The irony, of course, is that if Comrade Trump were ever to have power again, that sleazy motherfucker absolutely WOULD want to be able to do that.

first through the door

I give no weight to the claim by the Uvalde, TX police that they couldn’t breach that classroom door because it hadn’t been authorized. No weight at all.

Don’t get me wrong. I’m fully willing to believe that whoever was in charge of the situation (and it was such an astonishing jurisdictional fuck-up that it’s hard to say who was actually giving orders to whom) refused to authorize the breach. But I don’t believe that’s what actually prevented the police from entering the classroom. And in fact, it appears the final decision to breach was made despite orders not to do it.

I strongly suspect the reason for the delay was that nobody wanted to be the first person through the door. They knew there was somebody on the other side of the door with a semi-auto rifle. They knew that person had already shot and killed a bunch of kids; they knew he wouldn’t shy away from shooting at police officers. They knew the first officer through that classroom door would be targeted. They knew there was a very good chance that first officer through the door would be wounded or killed.

I’ve never been in that situation, though I’ve been in something similar. Years ago, when I was working as the counselor for the Psychiatric/Security Unit of a prison for women, I occasionally found myself standing outside a cell in which an inmate had either obtained or fashioned a knife. Obviously, you can’t allow prison inmates to have knives, which means somebody has to take it from them.

Because we had a duty of care for the inmates–and we actually believed in it–that meant finding a way to take the knife from the inmate with the least amount of damage to the inmate. Not the least amount of damage to the unfortunate volunteer who had to enter the cell, but to the inmate. That’s what a duty of care means; you have an obligation to try NOT to hurt the people under your care or allow them to be hurt.

The very best resolution, of course, is for that unfortunate volunteer to try to talk the inmate into surrendering the knife. As the unit’s counselor, my job was to be the unfortunate volunteer. Open the door, go in the cell by myself, try to convince an inmate to drop her weapon. You go in by yourself because that’s less threatening.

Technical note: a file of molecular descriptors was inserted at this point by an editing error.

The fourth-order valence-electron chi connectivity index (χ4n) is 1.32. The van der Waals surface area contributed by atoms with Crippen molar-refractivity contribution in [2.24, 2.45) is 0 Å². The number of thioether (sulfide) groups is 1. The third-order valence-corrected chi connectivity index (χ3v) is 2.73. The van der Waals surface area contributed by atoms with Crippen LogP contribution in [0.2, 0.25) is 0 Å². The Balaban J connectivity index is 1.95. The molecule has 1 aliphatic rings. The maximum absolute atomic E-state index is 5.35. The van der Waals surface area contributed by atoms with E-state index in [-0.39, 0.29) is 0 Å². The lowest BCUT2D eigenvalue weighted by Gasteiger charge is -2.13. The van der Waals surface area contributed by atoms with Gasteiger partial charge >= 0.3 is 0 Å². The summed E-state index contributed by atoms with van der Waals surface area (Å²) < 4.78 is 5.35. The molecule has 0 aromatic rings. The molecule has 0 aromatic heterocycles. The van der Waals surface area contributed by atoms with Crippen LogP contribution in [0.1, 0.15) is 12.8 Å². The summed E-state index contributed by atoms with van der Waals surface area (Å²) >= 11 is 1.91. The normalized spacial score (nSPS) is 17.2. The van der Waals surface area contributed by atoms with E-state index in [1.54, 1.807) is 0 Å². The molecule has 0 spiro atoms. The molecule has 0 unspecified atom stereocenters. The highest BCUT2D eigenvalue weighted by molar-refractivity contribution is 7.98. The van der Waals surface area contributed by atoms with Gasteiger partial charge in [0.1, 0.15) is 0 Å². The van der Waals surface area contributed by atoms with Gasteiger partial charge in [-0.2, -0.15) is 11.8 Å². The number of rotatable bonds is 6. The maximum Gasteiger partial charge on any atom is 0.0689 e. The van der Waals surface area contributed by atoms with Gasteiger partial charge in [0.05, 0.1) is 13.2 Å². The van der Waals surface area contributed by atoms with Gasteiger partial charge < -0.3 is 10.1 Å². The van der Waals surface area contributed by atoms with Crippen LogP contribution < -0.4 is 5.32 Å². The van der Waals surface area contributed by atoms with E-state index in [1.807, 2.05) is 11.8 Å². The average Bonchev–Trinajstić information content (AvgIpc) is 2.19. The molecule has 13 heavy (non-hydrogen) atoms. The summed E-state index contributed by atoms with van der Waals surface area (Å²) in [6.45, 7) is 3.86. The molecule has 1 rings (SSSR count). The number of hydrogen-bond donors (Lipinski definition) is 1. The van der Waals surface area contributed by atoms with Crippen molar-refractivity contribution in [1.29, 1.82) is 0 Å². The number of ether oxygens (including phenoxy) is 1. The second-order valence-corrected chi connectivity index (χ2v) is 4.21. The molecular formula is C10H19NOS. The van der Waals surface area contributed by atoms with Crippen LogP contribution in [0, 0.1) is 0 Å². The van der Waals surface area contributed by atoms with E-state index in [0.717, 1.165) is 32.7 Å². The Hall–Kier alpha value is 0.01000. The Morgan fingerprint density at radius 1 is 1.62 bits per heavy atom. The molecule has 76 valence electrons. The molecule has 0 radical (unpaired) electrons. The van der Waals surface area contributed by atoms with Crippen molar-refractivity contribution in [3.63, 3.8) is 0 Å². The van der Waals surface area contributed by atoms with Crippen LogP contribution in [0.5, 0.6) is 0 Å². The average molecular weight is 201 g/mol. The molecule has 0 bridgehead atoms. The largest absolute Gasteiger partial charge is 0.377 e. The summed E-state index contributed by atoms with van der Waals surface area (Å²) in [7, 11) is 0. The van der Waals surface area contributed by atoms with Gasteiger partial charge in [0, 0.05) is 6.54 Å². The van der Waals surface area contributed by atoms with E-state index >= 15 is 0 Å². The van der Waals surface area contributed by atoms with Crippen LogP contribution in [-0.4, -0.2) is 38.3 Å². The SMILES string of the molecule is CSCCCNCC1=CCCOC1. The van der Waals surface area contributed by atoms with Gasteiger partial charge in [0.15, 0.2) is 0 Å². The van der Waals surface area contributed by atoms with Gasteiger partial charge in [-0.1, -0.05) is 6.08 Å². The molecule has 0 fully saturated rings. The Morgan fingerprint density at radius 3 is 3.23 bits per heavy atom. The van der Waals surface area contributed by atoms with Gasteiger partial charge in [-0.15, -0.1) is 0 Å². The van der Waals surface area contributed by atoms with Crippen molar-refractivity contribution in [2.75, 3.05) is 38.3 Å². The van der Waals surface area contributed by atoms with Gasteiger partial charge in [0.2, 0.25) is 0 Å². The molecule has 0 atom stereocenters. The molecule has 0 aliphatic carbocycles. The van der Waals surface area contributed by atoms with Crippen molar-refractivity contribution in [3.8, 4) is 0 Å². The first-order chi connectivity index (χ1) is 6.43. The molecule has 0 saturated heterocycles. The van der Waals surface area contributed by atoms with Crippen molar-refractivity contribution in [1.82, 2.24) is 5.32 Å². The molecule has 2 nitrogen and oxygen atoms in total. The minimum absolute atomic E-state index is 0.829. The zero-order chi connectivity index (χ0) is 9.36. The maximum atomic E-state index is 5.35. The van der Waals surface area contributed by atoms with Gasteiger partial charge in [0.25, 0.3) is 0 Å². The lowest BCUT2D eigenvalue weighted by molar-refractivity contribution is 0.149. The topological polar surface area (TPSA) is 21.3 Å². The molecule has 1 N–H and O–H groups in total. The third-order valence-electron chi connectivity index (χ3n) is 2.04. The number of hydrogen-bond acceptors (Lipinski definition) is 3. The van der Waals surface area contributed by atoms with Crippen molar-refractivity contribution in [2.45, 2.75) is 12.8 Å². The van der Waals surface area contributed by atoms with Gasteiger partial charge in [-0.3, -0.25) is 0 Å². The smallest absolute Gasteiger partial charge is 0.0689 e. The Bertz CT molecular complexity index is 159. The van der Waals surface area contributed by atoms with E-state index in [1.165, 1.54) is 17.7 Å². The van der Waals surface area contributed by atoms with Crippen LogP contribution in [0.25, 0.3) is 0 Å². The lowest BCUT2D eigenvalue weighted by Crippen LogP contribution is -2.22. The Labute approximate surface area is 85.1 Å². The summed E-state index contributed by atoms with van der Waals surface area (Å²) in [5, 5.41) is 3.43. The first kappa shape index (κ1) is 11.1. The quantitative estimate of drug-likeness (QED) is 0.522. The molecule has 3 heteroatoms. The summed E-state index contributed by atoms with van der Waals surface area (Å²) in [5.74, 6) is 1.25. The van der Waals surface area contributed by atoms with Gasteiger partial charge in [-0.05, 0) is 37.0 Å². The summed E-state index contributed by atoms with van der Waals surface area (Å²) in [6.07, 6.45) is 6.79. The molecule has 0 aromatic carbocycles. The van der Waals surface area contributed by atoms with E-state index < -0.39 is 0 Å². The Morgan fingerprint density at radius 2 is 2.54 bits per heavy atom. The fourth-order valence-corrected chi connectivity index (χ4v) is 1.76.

I’m not an idiot, though. I always had a team waiting outside, out of view, ready to rush in and help me if/when things went sideways. It made going into that cell a little bit less terrifying.

Talking worked maybe half the time. Half the time the inmate either refused to drop the knife (in which case I had to act to take her knife away) or she attacked me. I trained for this, of course, and practiced techniques for defending myself against a knife attack. But it was still pretty awful waiting outside that door, knowing I’d have to go in and maybe have to defend myself. The longer I had to wait (for example, if the backup team hadn’t arrived), the harder it was to open that door and step inside.

It has to be a LOT scarier to stand outside a door knowing the person inside has a semi-auto weapon and has already killed people.

But here’s the thing: that’s the job. You train for it. You practice it. It doesn’t necessarily make it easier, but it’s your job to put aside your personal safety. If you can’t do that–or if you’re unwilling to do that–then you should leave the job.

Over the last several years, the attitude of police officers has shifted away from that. It began with that mantra “It’s better to be tried by twelve than carried by six.” More and more we’re seeing police officers put their own safety ahead of the public’s. We see police officers shooting suicidal, knife-wielding, psychiatric patients–because it’s safer for them. We see police officers shooting people suspected of possibly having a weapon–because it’s safer for them. We see police officers shooting people out of fear for their own safety.

That’s perfectly understandable. Nobody wants to get hurt, nobody wants to get stabbed or shot, nobody wants to take unreasonable risks. But that’s part of the fucking job. You train and practice ways to reduce the risks, to minimize the risks, to limit the damage you will very likely have to take. But those risks are hard-wired into the job.

As I understand it (and lawdy, there is SO MUCH confusion and misinformation about what actually happened in Uvalde that we still can’t be sure what took place), the first person through the door was grazed by a bullet. He could have been killed. But had he (or some other law enforcement person) had been willing to take that risk 45 minutes earlier, there’d be fewer funerals of children held this week.

The police culture needs to change. They need to be reminded about the entire point of being police officers. Protect and serve. Protect the public, serve the public. Do that even at the risk of your own safety. If you can’t or won’t put the public ahead of yourself, go work security at some shopping mall.